I have a friend who is a Protestant minister. Let’s call him Reverend Bill. When I want to know what a certain segment of America is thinking about Israel, Reverend Bill is the person I go to.
He spent a few years working in the Middle East, and he retains strong ties to Arab culture and the Palestinian people. But he respects and admires Israel, abhors violence, and is committed to Israel’s existence and to a two-state solution.
I learn a lot from talking to Reverend Bill because he is exceedingly knowledgeable about the Middle East. Unlike some of my acquaintances who are left-wing in their politics, he will not immediately criticize every action of the Israeli government, and unlike some of my conservative, Evangelical acquaintances, he will not automatically support everything that Israel’s government does.
Our most recent conversation focused on two issues.
Reverend Bill has gently suggested that perhaps the time has come for both Israel and the United States to establish regular contact with Hamas. He wonders if there might be an opening here to move Hamas in a new direction. He argues that the Hamas leadership has abandoned its Syrian patron, is taking direction from Egypt, and has made some vaguely conciliatory statements about its future intentions; in addition, it has shown signs of internal division that can perhaps be exploited by Israeli and Western leadership.
I vehemently disagree with him. I express the hope that Hamas will recognize Israel, renounce terror, and accept American and European conditions for participating in peace talks. But I point out that Hamas is still a perpetrator of the violence that Reverend Bill so detests and it is officially not only anti-Israel but anti-Semitic. The burden for change rests with the fanatics and not with Israel, I say. Our exchange on this point is heated and tense.
Reverend Bill’s second concern is the issue of Israel’s illegal outposts, more than 20 of which remain in place. He and I have discussed settlements a thousand times, sometimes agreeing and sometimes disagreeing, but he argues that the matter of illegal outposts is cut and dried. He reminds me that in 2003 Israel made an explicit commitment to remove these outposts, repeating this commitment in a 2004 letter from Ariel Sharon to Condoleezza Rice. He wonders how Israel’s democratic government can tolerate an arrangement that is contrary to its own laws. Taking the example most recently in the headlines, he points out that Israel’s Supreme Court has asked that Migron be dismantled and that no one disputes that the outpost was built on private Palestinian land—and yet it still stands. Current efforts to “legalize” illegal outposts leave him shaking his head in dismay, since such efforts are contrary to promises that Israel has repeatedly made.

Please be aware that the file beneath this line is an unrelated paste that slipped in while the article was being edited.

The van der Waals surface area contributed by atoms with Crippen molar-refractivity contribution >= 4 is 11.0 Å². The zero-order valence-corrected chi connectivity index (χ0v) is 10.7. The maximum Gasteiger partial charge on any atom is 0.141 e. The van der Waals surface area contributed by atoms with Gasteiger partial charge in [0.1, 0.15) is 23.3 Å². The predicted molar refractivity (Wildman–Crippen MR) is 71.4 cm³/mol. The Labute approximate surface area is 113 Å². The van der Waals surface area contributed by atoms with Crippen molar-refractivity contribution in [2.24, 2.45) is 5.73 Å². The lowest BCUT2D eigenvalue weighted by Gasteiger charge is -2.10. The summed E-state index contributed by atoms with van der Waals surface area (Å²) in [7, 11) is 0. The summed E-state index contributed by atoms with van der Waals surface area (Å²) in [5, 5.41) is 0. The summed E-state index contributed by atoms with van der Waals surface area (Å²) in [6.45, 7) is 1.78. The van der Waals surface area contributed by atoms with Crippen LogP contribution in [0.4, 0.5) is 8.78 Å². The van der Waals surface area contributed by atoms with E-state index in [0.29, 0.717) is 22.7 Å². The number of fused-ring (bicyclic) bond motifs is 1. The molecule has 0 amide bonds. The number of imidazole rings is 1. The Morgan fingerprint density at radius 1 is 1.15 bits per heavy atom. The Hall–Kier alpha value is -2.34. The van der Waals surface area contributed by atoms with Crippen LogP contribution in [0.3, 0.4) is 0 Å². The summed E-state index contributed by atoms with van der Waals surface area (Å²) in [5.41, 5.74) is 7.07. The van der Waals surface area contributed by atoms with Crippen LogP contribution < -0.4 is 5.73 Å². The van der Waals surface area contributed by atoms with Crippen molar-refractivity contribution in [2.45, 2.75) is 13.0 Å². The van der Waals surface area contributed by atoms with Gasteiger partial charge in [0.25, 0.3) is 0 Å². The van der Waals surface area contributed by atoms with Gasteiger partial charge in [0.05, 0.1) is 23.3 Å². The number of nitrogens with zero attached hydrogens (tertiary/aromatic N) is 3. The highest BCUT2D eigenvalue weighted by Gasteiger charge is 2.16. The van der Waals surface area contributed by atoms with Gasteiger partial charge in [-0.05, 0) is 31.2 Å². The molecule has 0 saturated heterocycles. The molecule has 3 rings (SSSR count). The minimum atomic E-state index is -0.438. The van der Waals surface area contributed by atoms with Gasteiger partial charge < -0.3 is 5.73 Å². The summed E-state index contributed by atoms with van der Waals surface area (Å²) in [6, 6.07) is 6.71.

Reverend Bill looks at me in exasperation. When other countries violate commitments to Israel, he says, Israel’s government and American Jews scream to the heavens. But here Israel is violating unequivocal commitments of its own, and you are silent. How does this enhance Israel’s credibility and demonstrate her readiness for peace?
I mumble a few things, but they are unconvincing—even to myself. And eventually I acknowledge that he is right. In this case, Israel’s government is being bullied by a few thousand lawbreakers, who damage Israel’s case and create precedents that will be used against her. Israel will only be strong if she does what the Palestinians do not generally do—keeps her word and fulfills promises publicly made and solemnly undertaken.
I leave my conversation with Reverend Bill frustrated, uncomfortable, and a little angry. Because he has said things that I think are wrong. And other things that I think are right.